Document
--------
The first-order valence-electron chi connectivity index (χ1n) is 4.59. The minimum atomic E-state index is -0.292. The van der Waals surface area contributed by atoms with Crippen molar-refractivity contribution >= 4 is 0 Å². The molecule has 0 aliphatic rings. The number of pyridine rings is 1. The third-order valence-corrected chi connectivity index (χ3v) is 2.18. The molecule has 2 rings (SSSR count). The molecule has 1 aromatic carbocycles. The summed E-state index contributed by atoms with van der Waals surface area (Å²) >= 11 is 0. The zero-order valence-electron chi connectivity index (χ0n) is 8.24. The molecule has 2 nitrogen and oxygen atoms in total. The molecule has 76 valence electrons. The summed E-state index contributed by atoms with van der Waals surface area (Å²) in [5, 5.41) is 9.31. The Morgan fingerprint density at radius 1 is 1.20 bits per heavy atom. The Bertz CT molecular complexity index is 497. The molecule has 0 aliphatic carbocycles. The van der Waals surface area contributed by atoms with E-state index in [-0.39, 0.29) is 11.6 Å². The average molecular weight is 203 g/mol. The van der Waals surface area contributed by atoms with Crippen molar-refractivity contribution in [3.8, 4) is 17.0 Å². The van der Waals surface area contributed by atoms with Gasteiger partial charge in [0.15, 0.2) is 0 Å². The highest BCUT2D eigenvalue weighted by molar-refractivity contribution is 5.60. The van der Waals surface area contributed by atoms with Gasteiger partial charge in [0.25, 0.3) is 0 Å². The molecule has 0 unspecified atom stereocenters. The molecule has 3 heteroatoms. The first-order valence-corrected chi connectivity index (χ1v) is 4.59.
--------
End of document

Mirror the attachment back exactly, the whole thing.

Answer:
The first-order valence-electron chi connectivity index (χ1n) is 4.59. The minimum atomic E-state index is -0.292. The van der Waals surface area contributed by atoms with Crippen molar-refractivity contribution >= 4 is 0 Å². The molecule has 0 aliphatic rings. The number of pyridine rings is 1. The third-order valence-corrected chi connectivity index (χ3v) is 2.18. The molecule has 2 rings (SSSR count). The molecule has 1 aromatic carbocycles. The summed E-state index contributed by atoms with van der Waals surface area (Å²) >= 11 is 0. The zero-order valence-electron chi connectivity index (χ0n) is 8.24. The molecule has 2 nitrogen and oxygen atoms in total. The molecule has 76 valence electrons. The summed E-state index contributed by atoms with van der Waals surface area (Å²) in [5, 5.41) is 9.31. The Morgan fingerprint density at radius 1 is 1.20 bits per heavy atom. The Bertz CT molecular complexity index is 497. The molecule has 0 aliphatic carbocycles. The van der Waals surface area contributed by atoms with E-state index in [-0.39, 0.29) is 11.6 Å². The average molecular weight is 203 g/mol. The van der Waals surface area contributed by atoms with Crippen molar-refractivity contribution in [3.8, 4) is 17.0 Å². The van der Waals surface area contributed by atoms with Gasteiger partial charge in [0.15, 0.2) is 0 Å². The highest BCUT2D eigenvalue weighted by molar-refractivity contribution is 5.60. The van der Waals surface area contributed by atoms with Gasteiger partial charge in [0.25, 0.3) is 0 Å². The molecule has 0 unspecified atom stereocenters. The molecule has 3 heteroatoms. The first-order valence-corrected chi connectivity index (χ1v) is 4.59.